22 July 2010

S Mary of Magdala

What a rich and varied life S Mary Magdalen had, according to writers recent and ancient. An associate of the Apostle Junia in the kipper trade, she met our Lord while he was working as a healer, during his Year Out, in the spa at Tiberias. These things are certainties. And let us not question her well-documented presence leaning upon the Lord's breast at his Last Supper. Nor be doubting spoilsports if some latter-day equivalent of Chaucer's Pardoner announces that she possesses, enclosed in a rich reliquary, the genuine Wedding Certificate of Mary of Magdala and Jesus of Nazareth. All this, in addition to the longer established claims of Sant Maissemin de la Bauma. Rarely can a figure have attracted so rich a mythopoeia: the needs of medieval Provence for a Patron; of modern feminists for a female hyperapostolos; of conspiracy theorists for a Mrs Christ; all fulfilled in the Magdalen. Whoever was it who said that imaginative and fertile hagiography came to an end with the demise of the Middle Ages! It continues to fulfil our every need, however bizarre. What a jocose lady Clio must be.

The Magdalen provides new certainties in Biblical Sudies, too. Back in the boring old days of Modern Scientific Biblical Criticism, when S John's Gospel was Late and Unhistorical, nobody would have bet a bent farthing on the veracity of the story about her meeting with Christ in Garden on Easter Morning. But now .... it would be more than anyone's life was worth to question the truth ... nay more, its centrality to the whole resurrection story ... of that pericope*. Just imagine the shrilling.

Personally, I feel we've lost a lot since the Western Church, guided by Bugnini, followed Byzantium in distinguishing between Mary of Magdala - who is now as pure as the driven snow of August 5 - and the Sinful Woman. We now no longer have access to the attractive typology of Gueranger, who sees in the Sinner of Magala a type of fallen humanity and of adulterous Israel, destined to become glorious in her repentance.

Feet feature large in Dom Gueranger's entry for today; naturally he makes much of S Mary Magdalen's attachment to the feet of Jesus (he quotes S Paulinus of Nola "I would rather be bound up in her hair at the feet of Christ ..."). And he seems to suggest that S Cyril of Alexandria admired the beauty of her own apostolic feet. There is no doubt that the image of the reformed but still entrancing courtesan stirred up sensuous images in the minds of many. And is there very much harm in that?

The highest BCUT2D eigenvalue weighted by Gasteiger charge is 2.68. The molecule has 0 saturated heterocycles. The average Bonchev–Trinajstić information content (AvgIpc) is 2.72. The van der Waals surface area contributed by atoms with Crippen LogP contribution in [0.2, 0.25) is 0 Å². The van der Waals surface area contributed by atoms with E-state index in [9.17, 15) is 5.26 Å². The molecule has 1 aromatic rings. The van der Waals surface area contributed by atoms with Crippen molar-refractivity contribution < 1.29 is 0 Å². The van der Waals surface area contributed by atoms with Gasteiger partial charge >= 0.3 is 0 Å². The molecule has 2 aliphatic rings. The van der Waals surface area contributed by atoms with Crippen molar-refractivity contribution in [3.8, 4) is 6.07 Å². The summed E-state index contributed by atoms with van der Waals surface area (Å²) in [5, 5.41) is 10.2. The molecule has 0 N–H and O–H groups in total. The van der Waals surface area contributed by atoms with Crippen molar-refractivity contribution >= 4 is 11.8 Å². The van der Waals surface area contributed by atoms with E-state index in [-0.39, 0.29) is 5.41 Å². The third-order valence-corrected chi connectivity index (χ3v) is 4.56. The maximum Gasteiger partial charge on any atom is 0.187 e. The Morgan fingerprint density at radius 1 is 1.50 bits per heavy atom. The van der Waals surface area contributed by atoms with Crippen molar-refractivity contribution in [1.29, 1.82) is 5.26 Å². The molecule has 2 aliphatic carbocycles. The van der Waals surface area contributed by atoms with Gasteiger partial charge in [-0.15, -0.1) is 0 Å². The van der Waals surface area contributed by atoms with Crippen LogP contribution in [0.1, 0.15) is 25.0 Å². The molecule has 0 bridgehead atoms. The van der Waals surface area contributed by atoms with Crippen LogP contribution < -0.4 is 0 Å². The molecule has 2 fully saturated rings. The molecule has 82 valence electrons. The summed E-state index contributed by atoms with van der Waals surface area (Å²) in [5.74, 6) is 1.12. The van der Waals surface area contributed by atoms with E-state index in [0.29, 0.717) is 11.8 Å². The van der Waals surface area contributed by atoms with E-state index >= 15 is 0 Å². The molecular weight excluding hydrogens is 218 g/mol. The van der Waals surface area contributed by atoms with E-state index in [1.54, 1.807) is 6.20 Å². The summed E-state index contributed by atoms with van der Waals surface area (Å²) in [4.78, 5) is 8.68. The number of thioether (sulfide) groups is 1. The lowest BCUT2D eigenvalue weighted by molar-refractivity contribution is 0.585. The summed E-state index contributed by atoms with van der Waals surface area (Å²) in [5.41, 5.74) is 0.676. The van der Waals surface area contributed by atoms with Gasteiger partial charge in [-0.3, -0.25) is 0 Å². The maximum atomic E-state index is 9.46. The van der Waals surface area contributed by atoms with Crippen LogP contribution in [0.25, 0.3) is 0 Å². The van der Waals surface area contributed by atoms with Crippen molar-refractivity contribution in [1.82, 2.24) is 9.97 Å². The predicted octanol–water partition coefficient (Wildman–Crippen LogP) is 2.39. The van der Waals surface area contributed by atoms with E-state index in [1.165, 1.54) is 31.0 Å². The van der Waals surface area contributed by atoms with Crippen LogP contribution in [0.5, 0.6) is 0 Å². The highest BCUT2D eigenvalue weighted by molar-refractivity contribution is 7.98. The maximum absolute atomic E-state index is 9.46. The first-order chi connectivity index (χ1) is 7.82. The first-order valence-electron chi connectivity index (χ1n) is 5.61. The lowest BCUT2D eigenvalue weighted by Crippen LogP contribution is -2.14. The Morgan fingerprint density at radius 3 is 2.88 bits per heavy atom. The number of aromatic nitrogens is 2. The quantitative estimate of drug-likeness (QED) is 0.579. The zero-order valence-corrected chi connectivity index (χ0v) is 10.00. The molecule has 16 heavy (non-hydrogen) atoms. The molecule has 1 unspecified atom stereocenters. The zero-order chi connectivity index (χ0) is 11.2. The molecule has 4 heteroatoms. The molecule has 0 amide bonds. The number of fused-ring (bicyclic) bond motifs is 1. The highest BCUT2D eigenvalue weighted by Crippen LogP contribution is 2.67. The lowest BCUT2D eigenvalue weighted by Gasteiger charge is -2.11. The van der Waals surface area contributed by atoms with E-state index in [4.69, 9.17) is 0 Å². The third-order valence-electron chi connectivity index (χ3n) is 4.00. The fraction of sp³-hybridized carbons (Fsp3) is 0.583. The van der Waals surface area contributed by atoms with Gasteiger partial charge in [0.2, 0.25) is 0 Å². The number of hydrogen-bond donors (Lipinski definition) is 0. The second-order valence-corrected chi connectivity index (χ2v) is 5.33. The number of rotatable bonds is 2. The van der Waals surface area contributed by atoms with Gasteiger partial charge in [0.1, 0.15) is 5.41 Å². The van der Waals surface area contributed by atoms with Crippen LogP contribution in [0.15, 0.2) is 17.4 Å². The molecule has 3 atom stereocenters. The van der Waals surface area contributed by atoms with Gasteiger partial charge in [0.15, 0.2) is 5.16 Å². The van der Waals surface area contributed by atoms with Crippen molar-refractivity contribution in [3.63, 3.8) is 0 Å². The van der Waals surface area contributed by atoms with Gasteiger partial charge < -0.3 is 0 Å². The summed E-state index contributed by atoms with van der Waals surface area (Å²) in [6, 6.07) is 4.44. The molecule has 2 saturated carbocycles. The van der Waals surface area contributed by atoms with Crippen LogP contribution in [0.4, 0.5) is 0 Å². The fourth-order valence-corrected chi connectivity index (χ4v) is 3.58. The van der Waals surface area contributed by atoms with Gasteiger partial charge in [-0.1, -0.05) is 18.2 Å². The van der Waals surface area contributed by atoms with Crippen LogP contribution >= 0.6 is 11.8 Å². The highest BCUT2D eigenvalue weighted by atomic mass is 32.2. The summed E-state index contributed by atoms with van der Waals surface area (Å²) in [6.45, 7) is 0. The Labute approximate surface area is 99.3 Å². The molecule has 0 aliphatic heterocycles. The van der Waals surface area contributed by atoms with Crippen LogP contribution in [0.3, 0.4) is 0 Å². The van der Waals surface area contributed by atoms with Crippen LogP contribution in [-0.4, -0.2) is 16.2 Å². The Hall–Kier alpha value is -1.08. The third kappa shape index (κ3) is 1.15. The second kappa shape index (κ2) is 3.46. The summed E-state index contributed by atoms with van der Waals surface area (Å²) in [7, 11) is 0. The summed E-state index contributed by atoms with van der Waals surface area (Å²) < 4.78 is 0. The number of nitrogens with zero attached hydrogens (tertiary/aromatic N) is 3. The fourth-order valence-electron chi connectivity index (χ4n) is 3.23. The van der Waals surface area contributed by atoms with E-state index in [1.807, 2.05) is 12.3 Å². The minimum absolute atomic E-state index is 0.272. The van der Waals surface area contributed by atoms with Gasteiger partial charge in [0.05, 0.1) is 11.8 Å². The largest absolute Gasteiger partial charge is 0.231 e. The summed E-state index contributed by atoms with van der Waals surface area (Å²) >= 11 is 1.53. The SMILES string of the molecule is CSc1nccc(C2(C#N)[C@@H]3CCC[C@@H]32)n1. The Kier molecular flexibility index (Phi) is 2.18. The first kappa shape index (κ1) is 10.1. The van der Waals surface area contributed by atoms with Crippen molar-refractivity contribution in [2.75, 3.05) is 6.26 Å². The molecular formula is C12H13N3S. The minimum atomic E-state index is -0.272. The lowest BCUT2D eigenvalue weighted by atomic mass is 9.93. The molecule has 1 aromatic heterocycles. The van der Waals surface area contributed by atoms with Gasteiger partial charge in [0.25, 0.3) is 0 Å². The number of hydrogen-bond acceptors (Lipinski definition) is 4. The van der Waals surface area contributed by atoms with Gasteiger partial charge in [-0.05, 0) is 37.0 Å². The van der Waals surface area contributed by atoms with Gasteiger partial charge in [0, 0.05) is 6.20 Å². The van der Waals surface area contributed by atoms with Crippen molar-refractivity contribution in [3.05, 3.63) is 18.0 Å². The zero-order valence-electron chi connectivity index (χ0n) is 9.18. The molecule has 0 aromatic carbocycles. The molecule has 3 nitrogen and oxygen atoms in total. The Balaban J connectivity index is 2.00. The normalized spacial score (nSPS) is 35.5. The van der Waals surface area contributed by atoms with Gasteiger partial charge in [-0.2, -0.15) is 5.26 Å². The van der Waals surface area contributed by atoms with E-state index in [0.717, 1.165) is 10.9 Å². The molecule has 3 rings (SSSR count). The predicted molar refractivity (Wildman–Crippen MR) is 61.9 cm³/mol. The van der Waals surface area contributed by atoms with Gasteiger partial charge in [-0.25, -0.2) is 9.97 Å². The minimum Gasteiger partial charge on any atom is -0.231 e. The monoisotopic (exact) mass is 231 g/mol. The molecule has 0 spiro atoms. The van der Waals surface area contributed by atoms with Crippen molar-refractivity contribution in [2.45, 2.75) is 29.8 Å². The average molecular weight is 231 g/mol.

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*Similarly, the conviction of many Experts, based upon negligible evidence, that the last two chapters of Romans are inauthentic, is rarely aired nowadays. The Apostle Junia has guaranteed the centrality of Romans 16 to the entire Gospel message.

5 comments:

Br. Stephen, O.Cist said...

Well said, Father.

I just put up a few photos from last summer's visit to Rennes-le-Chateau, which is certain to disappoint those who go there looking for the bloodline of Christ, though the local wine will probably console them:

http://subtuum.blogspot.com/2010/07/mary-magdalene-rennes-le-chateau-and.html

davidforster said...

What a strange alternative universe the Novus Ordo must be: Magdalen no longer a sinner, so therefore not a penitent. In which case, why a great saint? The major part of her appeal, I'd have thought, like that of St Augustin of Hippo, is that of a great sinner who has repented. She has been forgiven much, because she has loved much.

Joshua said...

As one of the Dominican hymns for her feast put it (and she's very dear to the Order of Preachers, as the Apostola Apostolorum): "what was the sink is now the cup".

A friar told me that they sang that hymn in English just once, before deciding that it was mala sonans in a language understanded of the people.

Joshua said...

Lauda, Mater Ecclesia,
Lauda Christi clementiam,
Qui septem purgat vitia
Per septiformem gratiam.

Maria, soror Lazari,
Quæ tot commisit crimina,
Ab ipsa fauce tartari
Redit ad vitæ limina.

Post fluxæ carnis scandala
Fit ex lebete phiala,
In vas translata gloriæ
De vase contumeliæ.

Ægra currit ad medicum,
Vas ferens aromaticum,
Et a morbo multiplici
Verbo curatur medici.

Surgentem cum victoria
Jesum videt ab inferis:
Prima meretur gaudia,
Quæ plus ardebat ceteris.

Uni Deo sit gloria
Pro multiforma gratia,
Qui culpas et supplicia
Remittit, et dat præmia. Amen.

- Hymnus ad Vesperas, Brev. S. O. P.

fieldofdreams2010 said...

I suppose it would be just too boring to believe what the Gospels actually say: that Mary was one of several women, probably middle-aged and married, who provided for the material needs of our Lord and the Apostles during his Galilean ministry, and who were in attendance at his crucifixion and burial. In Matthew, the women meet the risen Christ together and fall at his feet. What is it journalists say? If in doubt, print the legend.